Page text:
Date: Sun, 12 Dec 1993 22:12:58 CST
From: "Donald M. Lance" ENGDL[AT SYMBOL GOES HERE]MIZZOU1.BITNET
Subject: Re: some U.S. "Midland" regionalisms
Rather than a generational thing, maybe tentativity in oral language is
a post-sixties thing, not necessarily related to sixties stuff. Popular
trends in psychologizing may in fact have contributed 'tentativity' to
the way we think of what we do, know, understand,....
I'd think social-class or occupational orientation might have more influence
than generation per se. How does one define 'generation'? Those born
during a particular decade, or those in a current age group?
To respond directly to David Bergdahl's query, I haven't particularly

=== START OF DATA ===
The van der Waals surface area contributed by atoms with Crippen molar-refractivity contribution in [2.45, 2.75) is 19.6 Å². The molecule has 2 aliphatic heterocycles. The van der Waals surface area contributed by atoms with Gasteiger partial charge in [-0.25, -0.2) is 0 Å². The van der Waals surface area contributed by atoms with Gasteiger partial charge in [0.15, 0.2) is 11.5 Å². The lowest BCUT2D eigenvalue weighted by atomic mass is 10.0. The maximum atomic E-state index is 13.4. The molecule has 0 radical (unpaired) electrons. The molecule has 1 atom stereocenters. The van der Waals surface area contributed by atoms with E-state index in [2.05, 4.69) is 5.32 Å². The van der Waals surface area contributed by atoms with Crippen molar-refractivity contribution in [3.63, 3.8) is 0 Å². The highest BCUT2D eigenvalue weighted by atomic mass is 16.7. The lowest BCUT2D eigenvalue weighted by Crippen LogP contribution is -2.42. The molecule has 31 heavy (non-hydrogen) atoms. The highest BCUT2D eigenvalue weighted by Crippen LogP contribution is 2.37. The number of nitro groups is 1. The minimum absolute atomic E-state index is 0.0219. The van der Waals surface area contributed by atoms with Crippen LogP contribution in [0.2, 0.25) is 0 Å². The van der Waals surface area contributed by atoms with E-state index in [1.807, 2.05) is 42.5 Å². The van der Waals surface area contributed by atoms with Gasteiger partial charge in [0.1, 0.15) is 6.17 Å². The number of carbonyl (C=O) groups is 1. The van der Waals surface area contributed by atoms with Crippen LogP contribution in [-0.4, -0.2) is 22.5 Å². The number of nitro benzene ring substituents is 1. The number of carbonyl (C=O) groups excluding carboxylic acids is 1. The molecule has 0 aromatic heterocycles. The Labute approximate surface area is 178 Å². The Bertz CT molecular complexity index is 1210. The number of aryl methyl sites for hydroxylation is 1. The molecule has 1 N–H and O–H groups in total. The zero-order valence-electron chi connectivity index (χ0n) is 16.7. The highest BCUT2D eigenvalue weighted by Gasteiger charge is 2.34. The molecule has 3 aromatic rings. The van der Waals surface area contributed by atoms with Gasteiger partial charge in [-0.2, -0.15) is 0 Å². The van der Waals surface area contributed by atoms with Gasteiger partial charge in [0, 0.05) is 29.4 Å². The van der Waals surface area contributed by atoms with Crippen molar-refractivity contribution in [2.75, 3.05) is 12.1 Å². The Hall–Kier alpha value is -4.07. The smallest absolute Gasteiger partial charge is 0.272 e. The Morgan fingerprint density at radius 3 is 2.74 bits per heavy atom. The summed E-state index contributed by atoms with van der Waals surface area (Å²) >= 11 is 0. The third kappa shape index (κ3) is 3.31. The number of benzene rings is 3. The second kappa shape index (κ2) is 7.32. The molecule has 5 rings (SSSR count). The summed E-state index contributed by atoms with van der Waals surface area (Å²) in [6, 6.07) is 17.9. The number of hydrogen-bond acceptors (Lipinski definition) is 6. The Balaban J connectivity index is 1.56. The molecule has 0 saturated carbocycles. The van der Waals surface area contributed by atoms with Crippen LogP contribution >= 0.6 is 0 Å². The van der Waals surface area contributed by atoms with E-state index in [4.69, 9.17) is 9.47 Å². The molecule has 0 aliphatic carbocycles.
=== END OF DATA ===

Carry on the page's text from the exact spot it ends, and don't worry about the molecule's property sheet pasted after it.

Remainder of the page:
noticed generational differences -- i.e., younger and older people in
the same socio-occupational group behaving differently linguistically. Maybe
it's there but I haven't noticed.* Does the generation thing mean that as
today's twentysomethings age by a score of years they will use the language
now used by fortysomethings? I'd like to see dialectologists make more
references to year/decade of birth along with observations about generation.
*I.e. vis-a-vis progressive statives. DMLance